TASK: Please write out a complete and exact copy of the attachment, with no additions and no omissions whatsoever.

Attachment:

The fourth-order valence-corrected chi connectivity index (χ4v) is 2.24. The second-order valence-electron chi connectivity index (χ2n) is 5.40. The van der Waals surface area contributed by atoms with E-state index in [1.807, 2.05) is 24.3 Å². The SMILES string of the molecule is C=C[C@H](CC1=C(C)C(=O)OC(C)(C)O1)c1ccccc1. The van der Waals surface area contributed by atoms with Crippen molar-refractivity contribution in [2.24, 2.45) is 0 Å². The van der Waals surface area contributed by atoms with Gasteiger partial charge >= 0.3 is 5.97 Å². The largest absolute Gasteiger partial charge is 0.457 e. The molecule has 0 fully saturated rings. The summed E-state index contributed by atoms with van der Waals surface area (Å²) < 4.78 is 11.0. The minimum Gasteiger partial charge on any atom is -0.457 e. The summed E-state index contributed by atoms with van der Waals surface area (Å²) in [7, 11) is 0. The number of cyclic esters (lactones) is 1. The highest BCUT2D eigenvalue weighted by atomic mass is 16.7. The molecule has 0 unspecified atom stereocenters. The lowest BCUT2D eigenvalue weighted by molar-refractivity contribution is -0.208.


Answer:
The fourth-order valence-corrected chi connectivity index (χ4v) is 2.24. The second-order valence-electron chi connectivity index (χ2n) is 5.40. The van der Waals surface area contributed by atoms with E-state index in [1.807, 2.05) is 24.3 Å². The SMILES string of the molecule is C=C[C@H](CC1=C(C)C(=O)OC(C)(C)O1)c1ccccc1. The van der Waals surface area contributed by atoms with Crippen molar-refractivity contribution in [2.24, 2.45) is 0 Å². The van der Waals surface area contributed by atoms with Gasteiger partial charge >= 0.3 is 5.97 Å². The largest absolute Gasteiger partial charge is 0.457 e. The molecule has 0 fully saturated rings. The summed E-state index contributed by atoms with van der Waals surface area (Å²) < 4.78 is 11.0. The minimum Gasteiger partial charge on any atom is -0.457 e. The summed E-state index contributed by atoms with van der Waals surface area (Å²) in [7, 11) is 0. The number of cyclic esters (lactones) is 1. The highest BCUT2D eigenvalue weighted by atomic mass is 16.7. The molecule has 0 unspecified atom stereocenters. The lowest BCUT2D eigenvalue weighted by molar-refractivity contribution is -0.208.